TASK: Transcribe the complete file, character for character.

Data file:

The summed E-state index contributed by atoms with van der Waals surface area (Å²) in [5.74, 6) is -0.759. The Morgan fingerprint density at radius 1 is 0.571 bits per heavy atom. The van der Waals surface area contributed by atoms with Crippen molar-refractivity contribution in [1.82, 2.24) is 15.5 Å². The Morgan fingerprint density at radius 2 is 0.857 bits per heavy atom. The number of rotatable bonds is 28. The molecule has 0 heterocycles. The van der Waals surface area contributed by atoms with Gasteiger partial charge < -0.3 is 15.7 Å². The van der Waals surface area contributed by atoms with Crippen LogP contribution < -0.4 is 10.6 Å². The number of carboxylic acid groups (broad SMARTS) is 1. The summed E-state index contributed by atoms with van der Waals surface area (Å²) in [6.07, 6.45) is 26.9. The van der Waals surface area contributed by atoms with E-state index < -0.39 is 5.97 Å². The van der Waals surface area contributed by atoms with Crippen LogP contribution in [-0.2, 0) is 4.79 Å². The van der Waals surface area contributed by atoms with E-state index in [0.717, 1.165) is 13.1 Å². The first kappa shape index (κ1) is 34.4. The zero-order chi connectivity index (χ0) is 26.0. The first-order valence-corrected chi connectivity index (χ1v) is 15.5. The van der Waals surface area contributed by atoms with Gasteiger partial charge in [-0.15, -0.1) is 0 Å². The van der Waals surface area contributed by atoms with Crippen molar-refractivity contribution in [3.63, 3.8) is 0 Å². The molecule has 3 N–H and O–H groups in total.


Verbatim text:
The summed E-state index contributed by atoms with van der Waals surface area (Å²) in [5.74, 6) is -0.759. The Morgan fingerprint density at radius 1 is 0.571 bits per heavy atom. The van der Waals surface area contributed by atoms with Crippen molar-refractivity contribution in [1.82, 2.24) is 15.5 Å². The Morgan fingerprint density at radius 2 is 0.857 bits per heavy atom. The number of rotatable bonds is 28. The molecule has 0 heterocycles. The van der Waals surface area contributed by atoms with Gasteiger partial charge < -0.3 is 15.7 Å². The van der Waals surface area contributed by atoms with Crippen LogP contribution < -0.4 is 10.6 Å². The number of carboxylic acid groups (broad SMARTS) is 1. The summed E-state index contributed by atoms with van der Waals surface area (Å²) in [6.07, 6.45) is 26.9. The van der Waals surface area contributed by atoms with E-state index < -0.39 is 5.97 Å². The van der Waals surface area contributed by atoms with Crippen LogP contribution in [-0.2, 0) is 4.79 Å². The van der Waals surface area contributed by atoms with E-state index in [0.717, 1.165) is 13.1 Å². The first kappa shape index (κ1) is 34.4. The zero-order chi connectivity index (χ0) is 26.0. The first-order valence-corrected chi connectivity index (χ1v) is 15.5. The van der Waals surface area contributed by atoms with Gasteiger partial charge in [-0.15, -0.1) is 0 Å². The van der Waals surface area contributed by atoms with Crippen molar-refractivity contribution in [3.63, 3.8) is 0 Å². The molecule has 3 N–H and O–H groups in total.